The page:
The flip side of agencies as marketing partners

Mark W. Schaefer wrote an excellent piece about why more and more marketers are going in-house, and why companies sometimes can be better served by an in-house professional rather than an agency. If you haven’t read it yet over on HBR, do so.

One key reason why a marketer might be better served at an agency rather than in-house at a brand is diversity. This is the key reason I joined SHIFT Communications almost three years ago.

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When I was starting the process of searching for my next thing, I had coffee with the ever-inspiring Mitch Joel at Dreamforce 2012. Mitch, entirely with love, told me that I was an idiot for staying in-house because no one brand needed the odd assortment of things I could do.

I was an email marketer and a podcaster.
I was a social media practitioner who also understood marketing analytics.
I was a longtime SEO professional who could also design in Photoshop and Illustrator.
I could create marketing strategy but also write code.

Unless I was working at a top brand with big marketing dollars, I’d never be able to use my skills to their fullest potential, and even then, working at a top brand would have meant managing people to do those activities and not being able to do them myself. I still enjoy getting my hands dirty and trying new things.

Mitch was quite clear with me that in-house was the wrong choice. I’d continue to be bored, constrained by the endless limitations of working at a single company. At an agency, the fast-paced life and opportunity to work with many different kinds of businesses would stretch my capabilities and challenge me to grow my skills. I’d work with companies that had radically different business and marketing models, and be able to use all of my skills to their fullest potential.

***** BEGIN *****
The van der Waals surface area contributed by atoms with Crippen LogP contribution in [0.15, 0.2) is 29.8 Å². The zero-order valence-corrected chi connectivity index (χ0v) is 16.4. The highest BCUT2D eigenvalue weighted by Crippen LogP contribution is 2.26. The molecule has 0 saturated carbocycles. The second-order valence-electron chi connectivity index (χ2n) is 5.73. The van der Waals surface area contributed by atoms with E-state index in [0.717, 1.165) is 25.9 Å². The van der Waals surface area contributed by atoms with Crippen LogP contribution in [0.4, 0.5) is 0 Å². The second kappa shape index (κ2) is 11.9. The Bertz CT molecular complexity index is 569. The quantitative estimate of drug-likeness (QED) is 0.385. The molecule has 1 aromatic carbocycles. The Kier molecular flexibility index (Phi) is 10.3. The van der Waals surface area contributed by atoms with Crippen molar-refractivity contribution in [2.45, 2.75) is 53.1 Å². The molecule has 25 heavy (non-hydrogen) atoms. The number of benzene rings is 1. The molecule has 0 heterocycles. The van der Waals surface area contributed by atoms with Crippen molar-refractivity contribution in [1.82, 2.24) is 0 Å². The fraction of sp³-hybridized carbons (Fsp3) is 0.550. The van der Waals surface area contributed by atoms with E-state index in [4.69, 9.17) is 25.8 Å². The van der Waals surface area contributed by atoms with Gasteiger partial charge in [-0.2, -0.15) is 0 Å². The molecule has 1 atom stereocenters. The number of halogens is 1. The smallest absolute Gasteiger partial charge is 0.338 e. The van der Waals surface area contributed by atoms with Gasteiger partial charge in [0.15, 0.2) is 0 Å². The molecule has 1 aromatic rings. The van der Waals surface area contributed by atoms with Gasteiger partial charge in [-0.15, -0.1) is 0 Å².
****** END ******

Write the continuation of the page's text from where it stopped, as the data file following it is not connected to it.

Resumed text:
For example, recently at SHIFT, I and my team launched a bake-off among a native ad platform, a DSP’s network, and an AdWords campaign to see how well each platform does at achieving one particular client’s goal. In-house, that sort of experiment would almost never have been approved at any of my recent employers. (I’ll tell you who won on the SHIFT blog once the test is concluded)

I get to use almost all of the skills above on a regular, nearly daily basis. No one client wants or needs them all, but in aggregate, the companies I serve do make use of them, which keeps me sharp and in practice. That’s not an experience I can get in-house anywhere.

To Mark’s last point about attracting talent, talent absolutely is a challenge. Agency life isn’t for everyone. It’s extremely fast-paced, and the demands on your time can be extreme. Top that with the necessity of marketers everywhere who need to be both left and right brained (yes, I know that’s not actually a real construct) and there absolutely are challenges finding and retaining the best and the brightest.

That said, having peeked inside more than a few companies over the past 3 years, there are plenty of companies that maintain the same furious pace and pressure on their in-house teams as well.

Ultimately, I’d make the case that agencies are as uneven in quality as any other employee. Some will be great. Some will be terrible. Most will be good enough, most of the time, and like hunting for good employees, hunting for the very best is a quest that never ends.


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Become a necessary luxury

Your goal, as a marketer, is to achieve necessary luxury status.

What do I mean?

Broadly speaking, we can be commodities or luxuries in the sense of both price and rareness. A commodity is commonplace. A commodity is inexpensive. A luxury is not commonplace. A luxury is rare, and almost never cheap.

Broadly speaking, we can be optional or necessary. Necessary things are things we can’t do without. We need them. They’re mandatory for us to get our jobs done. Optional things are nice-to-haves. They’re additions that are welcome, but if we didn’t have them, we’d be okay.